Thule Sentence Examples
The correct relations in the length of degrees of latitude and longitude are maintained in the first case along the latitude of Thule and the equator, in the second along the parallel of Agisymba, the equator and the parallels of Meroe, Syene and Thule.
In 795 (February 1-August 1) Irish hermits had visited Iceland; on their return they reported the marvel of the perpetual day at midsummer in "Thule," where there was then "no darkness to hinder one from doing what one would."
Here occurs the earliest mention of Vinland, and here are also references of great interest to Russia and Kiev, to the heathen Prussians, the Wends and other Slav races of the South Baltic coast, and to Finland, Thule or Iceland, Greenland and the Polar seas which Harald Hardrada and the nobles of Frisia had attempted to explore in Adam's own day (before 1066).
To this he added the account of Thule (which he placed six days' voyage north of Britain) and the adjoining regions, in which there was no longer any distinction between air, earth and sea, but a kind of mixture of all three, resembling the gelatinous mollusc known as pulmo marinus, which rendered all navigation and progress in any other mode alike impossible.
At the same time he heard vaguely of the existence of a large island to the north of it - probably derived from the fact of the Orkneys and Shetlands being really found in that position - to which he gave the name of Thule.
The most important statement made by Pytheas in regard to Thule was that connected with the astronomical phenomena affecting the duration of day and night therein.
Of course this would be true had Thule been situated under the Arctic Circle, which Pytheas evidently considered it to be, and his skill as an astronomer would lead him to accept as a fact what he knew must be true at some point as a voyager proceeded onwards.
In 1910 Knud Rasmussen founded the station of Thule in North Star Bay, Wolstenholme Sound, as a trading station and a base for researches.
A third Thule expedition started in 1920 under the leadership of Lauge Koch, who proposed to explore the interior of Peary Land and to fill in certain gaps in the chart of the N.W.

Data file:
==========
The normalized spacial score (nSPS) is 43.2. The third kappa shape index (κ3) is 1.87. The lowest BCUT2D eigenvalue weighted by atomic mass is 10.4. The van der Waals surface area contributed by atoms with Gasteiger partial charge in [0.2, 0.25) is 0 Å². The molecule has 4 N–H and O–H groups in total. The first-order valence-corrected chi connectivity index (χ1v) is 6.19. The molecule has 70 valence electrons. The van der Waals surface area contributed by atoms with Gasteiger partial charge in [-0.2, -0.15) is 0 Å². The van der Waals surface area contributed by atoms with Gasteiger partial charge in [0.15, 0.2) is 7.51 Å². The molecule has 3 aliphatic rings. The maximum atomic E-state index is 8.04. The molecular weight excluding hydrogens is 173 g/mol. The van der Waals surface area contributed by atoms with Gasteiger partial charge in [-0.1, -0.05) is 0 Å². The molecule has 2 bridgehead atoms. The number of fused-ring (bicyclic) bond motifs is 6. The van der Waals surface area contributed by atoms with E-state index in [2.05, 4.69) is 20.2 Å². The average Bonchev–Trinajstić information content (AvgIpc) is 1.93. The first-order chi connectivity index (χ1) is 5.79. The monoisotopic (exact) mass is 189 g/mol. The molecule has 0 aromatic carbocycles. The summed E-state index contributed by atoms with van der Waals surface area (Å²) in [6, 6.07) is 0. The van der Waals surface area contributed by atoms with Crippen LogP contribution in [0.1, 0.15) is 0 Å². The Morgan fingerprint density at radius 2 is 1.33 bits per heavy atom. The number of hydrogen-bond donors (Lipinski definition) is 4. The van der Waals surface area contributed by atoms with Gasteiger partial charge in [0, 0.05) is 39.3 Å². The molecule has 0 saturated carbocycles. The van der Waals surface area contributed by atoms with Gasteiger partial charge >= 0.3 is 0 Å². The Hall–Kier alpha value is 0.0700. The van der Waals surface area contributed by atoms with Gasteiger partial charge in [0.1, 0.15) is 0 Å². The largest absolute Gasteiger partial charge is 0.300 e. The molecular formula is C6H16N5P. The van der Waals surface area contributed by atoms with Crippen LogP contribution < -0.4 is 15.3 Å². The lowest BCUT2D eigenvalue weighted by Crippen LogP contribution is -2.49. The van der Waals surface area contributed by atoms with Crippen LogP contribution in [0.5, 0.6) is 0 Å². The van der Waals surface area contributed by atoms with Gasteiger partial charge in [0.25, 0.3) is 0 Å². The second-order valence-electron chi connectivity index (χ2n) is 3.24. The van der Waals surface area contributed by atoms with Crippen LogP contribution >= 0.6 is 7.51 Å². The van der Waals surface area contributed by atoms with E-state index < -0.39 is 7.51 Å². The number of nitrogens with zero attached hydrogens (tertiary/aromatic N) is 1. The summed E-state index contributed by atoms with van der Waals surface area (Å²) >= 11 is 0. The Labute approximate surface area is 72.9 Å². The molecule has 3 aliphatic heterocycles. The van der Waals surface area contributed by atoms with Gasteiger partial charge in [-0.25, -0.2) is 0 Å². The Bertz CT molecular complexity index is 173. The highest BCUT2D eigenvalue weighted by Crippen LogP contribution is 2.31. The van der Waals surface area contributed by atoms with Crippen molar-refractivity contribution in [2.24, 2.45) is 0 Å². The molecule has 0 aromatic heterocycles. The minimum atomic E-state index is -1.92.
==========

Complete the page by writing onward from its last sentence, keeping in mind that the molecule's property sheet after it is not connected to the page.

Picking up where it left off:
This account of his travels is lost save for fragments, and the few surviving fragments do not determine where his Thule was, but Miillenhoff is probably right in thinking it was the Shetlands.Advertisement
In some later writers (Procopius, &c.) Thule seems sometimes used to denote Scandinavia.
In 1880 appeared Ultima Thule, meant to be his last work, and it was nearly so.
In the female line their pedigrees can be traced to other sources, but for all practical purposes it suffices to regard one or other of these three animals as the ultima Thule of racing pedigree.
Beyond this he spoke of a land called Thule, which, if his estimate of the length of the longest day is correct, may have been Shetland, but was possibly Iceland; and from some confused statements as to a sea which could not be sailed through, it has been assumed that Pytheas was the first of the Greeks to obtain direct knowledge of the Arctic regions.
According to my research a top-secret military base now exists at Ultima Thule akin to S4 at Area 51 in Nevada.Advertisement
Ultima Thule say The rarest Lard Free, with Richard Pinhas.
He asked him for information about Thule, but Aungervyle, who promised information when he should once more be at home among his books, never sent any answer, in spite of repeated enquiries.
His map formed a parallelogram measuring 75,800 stadia from Usisama (Ushant island) or Sacrum Promontorium in the west to the mouth of the Ganges and the land of the Coniaci (Comorin) in the east, and 46,000 stadia from Thule in the north to the supposed southern limit of Libya.
Across it were drawn seven parallels, running through Meroe, Syene, Alexandria, Rhodes, Lysimachia on the Hellespont, the mouth of the Borysthenes and Thule, and these were crossed at right angles by seven meridians, drawn at irregular intervals, and passing through the Pillars of Hercules, Carthage, Alexandria, Thapsacus on the Euphrates, the Caspian gates, the mouth of the Indus and that of the Ganges.